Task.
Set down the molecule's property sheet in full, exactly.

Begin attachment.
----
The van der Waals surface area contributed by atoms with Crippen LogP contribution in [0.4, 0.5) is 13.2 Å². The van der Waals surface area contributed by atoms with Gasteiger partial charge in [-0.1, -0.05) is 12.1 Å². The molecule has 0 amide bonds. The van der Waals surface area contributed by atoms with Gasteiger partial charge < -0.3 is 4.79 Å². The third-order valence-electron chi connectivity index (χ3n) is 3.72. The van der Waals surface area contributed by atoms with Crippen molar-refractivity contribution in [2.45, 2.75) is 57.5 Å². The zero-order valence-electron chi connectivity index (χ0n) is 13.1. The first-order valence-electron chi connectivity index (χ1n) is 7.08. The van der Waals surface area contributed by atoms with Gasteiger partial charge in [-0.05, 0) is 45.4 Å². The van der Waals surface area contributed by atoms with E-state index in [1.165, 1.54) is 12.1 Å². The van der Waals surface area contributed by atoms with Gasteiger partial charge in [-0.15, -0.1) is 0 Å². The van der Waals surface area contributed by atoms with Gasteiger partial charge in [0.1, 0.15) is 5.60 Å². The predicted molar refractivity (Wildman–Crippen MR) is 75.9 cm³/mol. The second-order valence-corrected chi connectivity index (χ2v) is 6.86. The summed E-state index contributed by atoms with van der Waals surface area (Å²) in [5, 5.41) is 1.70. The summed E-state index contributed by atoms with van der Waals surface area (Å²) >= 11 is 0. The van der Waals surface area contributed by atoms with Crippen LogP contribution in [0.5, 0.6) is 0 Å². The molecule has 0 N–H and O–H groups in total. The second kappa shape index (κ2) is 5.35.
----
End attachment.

The van der Waals surface area contributed by atoms with Crippen LogP contribution in [0.4, 0.5) is 13.2 Å². The van der Waals surface area contributed by atoms with Gasteiger partial charge in [-0.1, -0.05) is 12.1 Å². The molecule has 0 amide bonds. The van der Waals surface area contributed by atoms with Gasteiger partial charge < -0.3 is 4.79 Å². The third-order valence-electron chi connectivity index (χ3n) is 3.72. The van der Waals surface area contributed by atoms with Crippen molar-refractivity contribution in [2.45, 2.75) is 57.5 Å². The zero-order valence-electron chi connectivity index (χ0n) is 13.1. The first-order valence-electron chi connectivity index (χ1n) is 7.08. The van der Waals surface area contributed by atoms with Gasteiger partial charge in [-0.05, 0) is 45.4 Å². The van der Waals surface area contributed by atoms with E-state index in [1.165, 1.54) is 12.1 Å². The van der Waals surface area contributed by atoms with Gasteiger partial charge in [-0.15, -0.1) is 0 Å². The van der Waals surface area contributed by atoms with Gasteiger partial charge in [0.1, 0.15) is 5.60 Å². The predicted molar refractivity (Wildman–Crippen MR) is 75.9 cm³/mol. The second-order valence-corrected chi connectivity index (χ2v) is 6.86. The summed E-state index contributed by atoms with van der Waals surface area (Å²) in [5, 5.41) is 1.70. The summed E-state index contributed by atoms with van der Waals surface area (Å²) >= 11 is 0. The van der Waals surface area contributed by atoms with Crippen LogP contribution in [0.5, 0.6) is 0 Å². The molecule has 0 N–H and O–H groups in total. The second kappa shape index (κ2) is 5.35.